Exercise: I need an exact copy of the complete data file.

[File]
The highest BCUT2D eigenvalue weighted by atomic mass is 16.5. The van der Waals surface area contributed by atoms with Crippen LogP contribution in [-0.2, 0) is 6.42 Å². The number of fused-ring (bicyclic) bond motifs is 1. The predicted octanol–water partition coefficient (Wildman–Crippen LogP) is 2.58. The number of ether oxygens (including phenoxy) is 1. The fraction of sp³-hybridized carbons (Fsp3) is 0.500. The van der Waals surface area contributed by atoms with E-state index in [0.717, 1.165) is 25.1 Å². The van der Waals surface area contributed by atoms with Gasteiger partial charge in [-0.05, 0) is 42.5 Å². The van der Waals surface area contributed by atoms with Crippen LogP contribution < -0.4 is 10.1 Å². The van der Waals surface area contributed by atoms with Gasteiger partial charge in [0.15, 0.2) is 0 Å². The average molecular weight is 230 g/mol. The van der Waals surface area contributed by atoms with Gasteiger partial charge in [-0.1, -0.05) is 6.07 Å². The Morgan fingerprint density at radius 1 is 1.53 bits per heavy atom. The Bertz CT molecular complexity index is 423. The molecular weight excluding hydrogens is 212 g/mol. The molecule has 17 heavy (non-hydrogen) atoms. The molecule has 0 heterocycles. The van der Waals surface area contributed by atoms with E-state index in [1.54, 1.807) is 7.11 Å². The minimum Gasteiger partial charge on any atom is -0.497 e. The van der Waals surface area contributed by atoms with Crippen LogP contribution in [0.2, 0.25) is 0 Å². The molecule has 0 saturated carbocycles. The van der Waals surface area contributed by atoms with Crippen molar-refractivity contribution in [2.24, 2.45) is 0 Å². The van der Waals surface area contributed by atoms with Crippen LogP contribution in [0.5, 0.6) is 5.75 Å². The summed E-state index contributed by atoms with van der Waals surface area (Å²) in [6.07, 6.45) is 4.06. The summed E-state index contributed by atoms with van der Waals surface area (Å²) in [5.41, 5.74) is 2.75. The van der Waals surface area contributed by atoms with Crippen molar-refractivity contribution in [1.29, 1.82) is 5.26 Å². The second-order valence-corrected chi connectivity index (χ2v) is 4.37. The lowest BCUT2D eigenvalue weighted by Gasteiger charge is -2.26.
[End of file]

The highest BCUT2D eigenvalue weighted by atomic mass is 16.5. The van der Waals surface area contributed by atoms with Crippen LogP contribution in [-0.2, 0) is 6.42 Å². The number of fused-ring (bicyclic) bond motifs is 1. The predicted octanol–water partition coefficient (Wildman–Crippen LogP) is 2.58. The number of ether oxygens (including phenoxy) is 1. The fraction of sp³-hybridized carbons (Fsp3) is 0.500. The van der Waals surface area contributed by atoms with E-state index in [0.717, 1.165) is 25.1 Å². The van der Waals surface area contributed by atoms with Gasteiger partial charge in [-0.05, 0) is 42.5 Å². The van der Waals surface area contributed by atoms with Crippen LogP contribution < -0.4 is 10.1 Å². The van der Waals surface area contributed by atoms with Gasteiger partial charge in [0.15, 0.2) is 0 Å². The average molecular weight is 230 g/mol. The van der Waals surface area contributed by atoms with Gasteiger partial charge in [-0.1, -0.05) is 6.07 Å². The Morgan fingerprint density at radius 1 is 1.53 bits per heavy atom. The Bertz CT molecular complexity index is 423. The molecular weight excluding hydrogens is 212 g/mol. The molecule has 17 heavy (non-hydrogen) atoms. The molecule has 0 heterocycles. The van der Waals surface area contributed by atoms with E-state index in [1.54, 1.807) is 7.11 Å². The minimum Gasteiger partial charge on any atom is -0.497 e. The van der Waals surface area contributed by atoms with Crippen LogP contribution in [0.2, 0.25) is 0 Å². The molecule has 0 saturated carbocycles. The van der Waals surface area contributed by atoms with Crippen molar-refractivity contribution in [2.24, 2.45) is 0 Å². The van der Waals surface area contributed by atoms with Crippen LogP contribution in [0.5, 0.6) is 5.75 Å². The summed E-state index contributed by atoms with van der Waals surface area (Å²) in [6.07, 6.45) is 4.06. The summed E-state index contributed by atoms with van der Waals surface area (Å²) in [5.41, 5.74) is 2.75. The van der Waals surface area contributed by atoms with Crippen molar-refractivity contribution in [1.29, 1.82) is 5.26 Å². The second-order valence-corrected chi connectivity index (χ2v) is 4.37. The lowest BCUT2D eigenvalue weighted by Gasteiger charge is -2.26.